Been a while, but I thought I'd start doing this again now and then. First, the serious link. If you haven't read about the doctor and five nurses who have been unjustly sentenced to death in Libya, you should. Unfortunately, I don't think any amount outcry in this country will change the verdict, but it can't hurt either.
On a less serious note, over at the Experimental Philosophy blog, there's a post about "experimental history of science." This is cool stuff (though I'm not entirely convinced it's all that useful; but I've never really been a pragmatist when it comes to nerdy stuff anyway, so what the hell). Here's a description of the field from Paolo Palmieri, quoted in the post:
I am starting a research program with the objective of establishing the foundations for a totally new approach to the history of science. I call this new approach "experimental history of science". Experimental history of science consists in re-creating as faithfully as possible the experimental apparatus of landmark experiments in the history of science, and in re-performing the experiments especially when we know little about the details of the original setups, a fact which has been a consistent source of sterile disagreement between scholars. In this way I am convinced that we will cast new light on crucial scientific events.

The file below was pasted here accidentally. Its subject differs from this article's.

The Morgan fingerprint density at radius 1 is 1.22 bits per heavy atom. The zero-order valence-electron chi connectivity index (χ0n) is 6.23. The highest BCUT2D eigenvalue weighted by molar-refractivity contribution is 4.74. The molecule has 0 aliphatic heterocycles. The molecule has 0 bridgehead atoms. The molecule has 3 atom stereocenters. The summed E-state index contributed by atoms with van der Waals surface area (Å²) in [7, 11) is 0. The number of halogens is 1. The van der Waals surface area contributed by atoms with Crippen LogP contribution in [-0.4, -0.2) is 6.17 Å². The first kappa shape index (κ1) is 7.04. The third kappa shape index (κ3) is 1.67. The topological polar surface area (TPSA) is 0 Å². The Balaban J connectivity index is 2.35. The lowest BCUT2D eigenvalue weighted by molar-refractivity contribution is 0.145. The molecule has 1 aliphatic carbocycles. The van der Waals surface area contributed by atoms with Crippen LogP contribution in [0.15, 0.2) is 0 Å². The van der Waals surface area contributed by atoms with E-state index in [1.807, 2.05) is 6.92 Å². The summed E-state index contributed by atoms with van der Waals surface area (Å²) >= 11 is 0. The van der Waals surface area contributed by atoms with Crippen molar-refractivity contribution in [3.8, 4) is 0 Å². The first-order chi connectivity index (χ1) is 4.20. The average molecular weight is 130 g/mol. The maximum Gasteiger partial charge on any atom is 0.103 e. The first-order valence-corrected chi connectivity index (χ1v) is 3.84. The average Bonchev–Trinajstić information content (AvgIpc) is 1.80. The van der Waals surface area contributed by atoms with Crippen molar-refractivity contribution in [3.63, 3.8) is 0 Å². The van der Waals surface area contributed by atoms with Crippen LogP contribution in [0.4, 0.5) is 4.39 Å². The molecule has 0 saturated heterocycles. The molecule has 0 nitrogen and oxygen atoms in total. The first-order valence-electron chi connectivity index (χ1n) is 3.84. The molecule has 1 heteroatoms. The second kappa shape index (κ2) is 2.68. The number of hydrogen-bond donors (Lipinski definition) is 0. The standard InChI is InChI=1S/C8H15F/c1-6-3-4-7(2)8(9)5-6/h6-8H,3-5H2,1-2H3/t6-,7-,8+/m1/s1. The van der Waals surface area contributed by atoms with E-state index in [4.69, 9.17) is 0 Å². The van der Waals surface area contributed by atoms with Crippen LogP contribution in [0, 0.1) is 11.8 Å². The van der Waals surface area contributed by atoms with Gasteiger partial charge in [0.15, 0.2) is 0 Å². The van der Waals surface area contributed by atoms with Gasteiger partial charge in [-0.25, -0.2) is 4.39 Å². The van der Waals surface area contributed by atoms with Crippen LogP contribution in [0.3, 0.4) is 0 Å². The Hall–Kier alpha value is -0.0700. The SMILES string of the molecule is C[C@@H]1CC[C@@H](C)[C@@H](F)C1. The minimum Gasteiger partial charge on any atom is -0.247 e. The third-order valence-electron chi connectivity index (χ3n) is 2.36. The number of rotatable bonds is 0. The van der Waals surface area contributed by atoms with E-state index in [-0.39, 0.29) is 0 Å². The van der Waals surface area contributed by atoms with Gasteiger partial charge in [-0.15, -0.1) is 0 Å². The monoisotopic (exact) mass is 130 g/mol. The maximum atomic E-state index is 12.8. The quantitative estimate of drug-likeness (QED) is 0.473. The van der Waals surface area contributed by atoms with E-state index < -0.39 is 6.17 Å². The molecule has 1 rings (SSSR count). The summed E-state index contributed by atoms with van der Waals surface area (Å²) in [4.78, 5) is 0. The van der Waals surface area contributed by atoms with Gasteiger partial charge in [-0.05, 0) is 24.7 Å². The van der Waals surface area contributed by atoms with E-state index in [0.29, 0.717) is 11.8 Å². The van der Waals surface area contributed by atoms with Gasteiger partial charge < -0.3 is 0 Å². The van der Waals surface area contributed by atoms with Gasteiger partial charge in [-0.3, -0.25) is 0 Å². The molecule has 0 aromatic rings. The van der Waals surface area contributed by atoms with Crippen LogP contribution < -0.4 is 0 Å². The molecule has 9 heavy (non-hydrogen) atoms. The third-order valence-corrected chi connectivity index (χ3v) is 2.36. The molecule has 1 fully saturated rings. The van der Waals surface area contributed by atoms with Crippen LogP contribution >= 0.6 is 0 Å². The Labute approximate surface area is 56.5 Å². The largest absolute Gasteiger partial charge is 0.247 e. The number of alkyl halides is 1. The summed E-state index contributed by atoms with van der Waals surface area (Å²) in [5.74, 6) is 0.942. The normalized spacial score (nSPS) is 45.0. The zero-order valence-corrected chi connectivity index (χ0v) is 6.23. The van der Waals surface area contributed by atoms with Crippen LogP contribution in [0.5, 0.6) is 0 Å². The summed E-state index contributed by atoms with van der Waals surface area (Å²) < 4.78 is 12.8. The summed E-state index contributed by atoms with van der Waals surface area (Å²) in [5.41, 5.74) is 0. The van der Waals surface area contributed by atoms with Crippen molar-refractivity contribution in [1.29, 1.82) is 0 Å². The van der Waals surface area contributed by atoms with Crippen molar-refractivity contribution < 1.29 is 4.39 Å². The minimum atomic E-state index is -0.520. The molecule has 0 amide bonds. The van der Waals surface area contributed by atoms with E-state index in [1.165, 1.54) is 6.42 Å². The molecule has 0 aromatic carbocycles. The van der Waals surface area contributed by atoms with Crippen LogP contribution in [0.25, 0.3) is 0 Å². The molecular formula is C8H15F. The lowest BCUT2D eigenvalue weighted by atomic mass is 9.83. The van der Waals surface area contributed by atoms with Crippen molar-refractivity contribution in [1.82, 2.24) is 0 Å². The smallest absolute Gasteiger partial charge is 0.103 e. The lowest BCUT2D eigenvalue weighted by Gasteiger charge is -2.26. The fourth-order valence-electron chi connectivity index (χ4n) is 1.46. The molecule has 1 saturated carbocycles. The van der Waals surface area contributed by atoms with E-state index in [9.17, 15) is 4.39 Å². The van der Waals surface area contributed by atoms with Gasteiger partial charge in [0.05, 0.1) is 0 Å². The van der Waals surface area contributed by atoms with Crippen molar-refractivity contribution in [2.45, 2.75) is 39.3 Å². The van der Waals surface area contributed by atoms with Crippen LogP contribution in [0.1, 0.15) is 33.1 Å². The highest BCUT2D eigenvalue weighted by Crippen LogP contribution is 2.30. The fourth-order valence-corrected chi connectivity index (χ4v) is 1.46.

Next up, two posts from John Hawks' blog. The first is about lions preying on elephants. They do it more than I thought, and the frequency with which they're hunting elephants is going up.
The second post from Hawks is on constructive memory and voodoo. I link it mostly because I'm happy to see anyone talking about constructive memory, since that's like, you know, the main focus of my own research. So, go read it.
Over at 3 Quarks Daily, there's a post on an article about seeds that were brought to Britain from South Africa in 1803, some of which scientists were able to germinate. I find this incredibly fascinating, and I can't for the life of me figure out why.
This post begins the creation of a blog that aims to become the main source of news and information about the evolution of speech, from primate vocalizations to meaningful exchanges.
The blog looks like it might have potential. Also, since I was talking about music cognition recently, I thought some of you might find the book discussed in this post interesting.
Finally, via fellow ScienceBlogs blogger Abel Pharmboy, I learned about Pandora Internet Radio. Since I'm always the last to learn about these things, most of you probably know about this already, but if you don't, then man, you're missing out. I am listening to Nina Simone sing "I Loves You Porgy" as I type this, and you could be too if you created a "Nina Simone" station on PIR.